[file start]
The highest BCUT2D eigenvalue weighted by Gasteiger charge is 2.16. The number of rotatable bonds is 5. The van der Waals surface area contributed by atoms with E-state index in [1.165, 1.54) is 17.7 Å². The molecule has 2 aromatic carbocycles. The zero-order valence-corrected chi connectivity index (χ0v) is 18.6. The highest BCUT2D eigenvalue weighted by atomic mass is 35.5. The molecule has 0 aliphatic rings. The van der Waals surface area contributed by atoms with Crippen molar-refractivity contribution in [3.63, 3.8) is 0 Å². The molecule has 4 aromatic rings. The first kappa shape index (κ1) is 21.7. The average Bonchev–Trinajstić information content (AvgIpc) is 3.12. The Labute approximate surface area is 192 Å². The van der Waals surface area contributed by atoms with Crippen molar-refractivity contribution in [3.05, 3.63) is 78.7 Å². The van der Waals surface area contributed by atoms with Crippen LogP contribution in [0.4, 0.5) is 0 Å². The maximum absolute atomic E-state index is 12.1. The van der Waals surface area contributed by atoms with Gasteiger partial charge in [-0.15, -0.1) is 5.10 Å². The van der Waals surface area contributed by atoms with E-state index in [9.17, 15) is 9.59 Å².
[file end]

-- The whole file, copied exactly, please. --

The highest BCUT2D eigenvalue weighted by Gasteiger charge is 2.16. The number of rotatable bonds is 5. The van der Waals surface area contributed by atoms with E-state index in [1.165, 1.54) is 17.7 Å². The molecule has 2 aromatic carbocycles. The zero-order valence-corrected chi connectivity index (χ0v) is 18.6. The highest BCUT2D eigenvalue weighted by atomic mass is 35.5. The molecule has 0 aliphatic rings. The van der Waals surface area contributed by atoms with Crippen molar-refractivity contribution in [3.63, 3.8) is 0 Å². The molecule has 4 aromatic rings. The first kappa shape index (κ1) is 21.7. The average Bonchev–Trinajstić information content (AvgIpc) is 3.12. The Labute approximate surface area is 192 Å². The van der Waals surface area contributed by atoms with Crippen molar-refractivity contribution in [3.05, 3.63) is 78.7 Å². The van der Waals surface area contributed by atoms with Crippen LogP contribution in [0.4, 0.5) is 0 Å². The maximum absolute atomic E-state index is 12.1. The van der Waals surface area contributed by atoms with Gasteiger partial charge in [-0.15, -0.1) is 5.10 Å². The van der Waals surface area contributed by atoms with E-state index in [9.17, 15) is 9.59 Å².